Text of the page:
- The Washington Times - Tuesday, September 29, 2009


The Saudi ambassador accused al Qaeda leader Osama bin Laden of deliberately recruiting more Saudis than from other Arab nations in the Sept. 11 terrorist attacks to try to drive a wedge between the United States and Saudi Arabia.

Ambassador Adel al-Jubeir added that his government was shocked to learn that 15 of the 19 hijackers were Saudis.

(Corrected paragraph:) “It was a painful moment for us when it was discovered that most of the hijackers came from Saudi Arabia,” he said in a recent interview with the U.S.-Arab Tradeline, a publication of the National U.S.-Arab Chamber of Commerce.

“We believe that Osama bin Laden intentionally selected Saudis for this heinous crime to give the operation a Saudi face and to create doubts in the minds of Americans about the kingdom.”

The hijackers killed nearly 3,000 people from 90 countries in attacks on the World Trade Center in New York, the Pentagon in Arlington and in another plane that crashed in rural Pennsylvania after passengers thwarted the terrorists who were thought to have been targeting Washington.

Mr. al-Jubeir added that the attacks caused relations to suffer among the public but reinforced U.S.-Saudi cooperation in the war on terrorism.

“We both are the main targets for al Qaeda, and we both work closely together to defeat it,” he said. “And, God willing, we will.”

Al Qaeda began attacking Saudi targets in 2003 and has killed more than 150 Saudi subjects and foreigners in Saudi Arabia. It latest attack was in August when a suicide bomber tried to kill Deputy Interior Minister Prince Mohammed bin Nayef.

Mr. al-Jubeir noted that bipartisan ties have vastly improved over the past nine years and that King Abdullah and President Bush “institutionalized” relations with a “Strategic Dialogue” to deal with counterterrorism, military cooperation, economic and energy issues, human development and consular affairs.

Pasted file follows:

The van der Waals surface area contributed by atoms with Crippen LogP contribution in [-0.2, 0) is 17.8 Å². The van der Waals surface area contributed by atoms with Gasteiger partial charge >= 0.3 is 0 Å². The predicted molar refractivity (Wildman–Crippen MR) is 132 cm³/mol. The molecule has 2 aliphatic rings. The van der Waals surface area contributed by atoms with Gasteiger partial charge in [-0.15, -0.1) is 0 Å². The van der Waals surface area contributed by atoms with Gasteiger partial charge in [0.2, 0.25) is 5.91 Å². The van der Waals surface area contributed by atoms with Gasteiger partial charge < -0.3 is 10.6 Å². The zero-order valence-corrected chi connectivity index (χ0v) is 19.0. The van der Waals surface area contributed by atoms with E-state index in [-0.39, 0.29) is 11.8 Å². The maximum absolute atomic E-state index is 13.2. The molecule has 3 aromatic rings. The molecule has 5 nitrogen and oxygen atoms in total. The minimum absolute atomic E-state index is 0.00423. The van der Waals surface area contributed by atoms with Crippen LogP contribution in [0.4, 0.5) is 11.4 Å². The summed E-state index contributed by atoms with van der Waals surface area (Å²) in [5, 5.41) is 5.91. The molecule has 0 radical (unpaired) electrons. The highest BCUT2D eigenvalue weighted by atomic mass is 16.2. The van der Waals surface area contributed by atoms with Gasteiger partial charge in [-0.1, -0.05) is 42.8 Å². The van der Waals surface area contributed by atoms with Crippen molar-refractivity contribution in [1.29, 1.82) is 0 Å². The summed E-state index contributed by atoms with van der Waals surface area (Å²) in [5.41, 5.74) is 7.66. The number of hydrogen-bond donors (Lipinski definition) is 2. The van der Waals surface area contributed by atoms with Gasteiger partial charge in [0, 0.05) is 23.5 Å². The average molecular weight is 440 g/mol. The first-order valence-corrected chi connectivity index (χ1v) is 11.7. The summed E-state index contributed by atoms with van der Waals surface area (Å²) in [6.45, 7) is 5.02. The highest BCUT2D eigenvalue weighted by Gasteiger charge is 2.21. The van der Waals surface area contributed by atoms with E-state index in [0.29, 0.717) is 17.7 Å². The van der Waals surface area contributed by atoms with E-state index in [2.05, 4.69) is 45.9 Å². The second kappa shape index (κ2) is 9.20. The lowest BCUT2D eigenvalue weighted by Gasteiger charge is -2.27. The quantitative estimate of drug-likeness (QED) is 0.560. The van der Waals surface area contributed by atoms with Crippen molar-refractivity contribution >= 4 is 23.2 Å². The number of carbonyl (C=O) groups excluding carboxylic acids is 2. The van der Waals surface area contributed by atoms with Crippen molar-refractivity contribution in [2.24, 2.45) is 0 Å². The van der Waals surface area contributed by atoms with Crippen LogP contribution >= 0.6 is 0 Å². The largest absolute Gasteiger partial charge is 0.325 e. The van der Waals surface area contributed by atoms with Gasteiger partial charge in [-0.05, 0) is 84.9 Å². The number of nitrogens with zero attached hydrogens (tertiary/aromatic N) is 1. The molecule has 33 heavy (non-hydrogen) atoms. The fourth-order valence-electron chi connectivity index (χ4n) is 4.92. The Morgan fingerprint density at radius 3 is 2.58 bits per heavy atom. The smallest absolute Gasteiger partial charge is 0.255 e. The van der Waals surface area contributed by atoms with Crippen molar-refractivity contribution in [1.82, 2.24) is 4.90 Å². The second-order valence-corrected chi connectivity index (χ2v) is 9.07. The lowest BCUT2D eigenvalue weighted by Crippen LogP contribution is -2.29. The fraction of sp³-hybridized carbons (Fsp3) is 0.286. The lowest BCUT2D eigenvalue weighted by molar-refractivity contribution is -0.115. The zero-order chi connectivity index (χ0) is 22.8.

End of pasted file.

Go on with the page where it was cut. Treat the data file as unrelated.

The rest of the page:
“Today, our countries face mutual challenges in the [Middle East] region, in the global economy and in the fight against terrorism, and their relationship has grown stronger as a consequence of their close cooperation,” the ambassador said.


Egypt is pleased with President Obama’s promise to re-engage Israelis and Palestinians in new Middle East peace talks and applauds his goal of eliminating nuclear weapons, said Egyptian Ambassador Sameh Shoukry.

“We are encourage by signs of determination by the administration,” he told an audience in Little Rock, Ark., on a visit to open an exhibit of ancient Egyptian artifacts.

“These challenges have a wide-ranging impact both on the region and beyond. This has led to an obvious conclusion, in that positive engagement with the U.S. and rallying behind the international community is crucial to address these challenges.”

Mr. Shoukry, speaking at the Clinton School of Public Service last week on the day Mr. Obama addressed the United Nations, endorsed his call to “seek a world free of nuclear weapons.”


The United States on Monday announced the award of more than $400 million in additional aid to Jordan to support reform programs to promote jobs, water projects, political programs and anti-poverty efforts.

“We are impressed by the commitment of the people and government of Jordan to implement a bold reform and development agenda to improve the lives of Jordanians, especially the poor, young and underprivileged,” said Ambassador R. Stephen Beecroft.

The additional aid brings U.S. economic assistance to Jordan to $513.5 million so far this year, the U.S. Embassy said.

Call Embassy Row at 202/636-3297, fax 202/832-7278 or e-mail jmorrison @washingtontimes.com.

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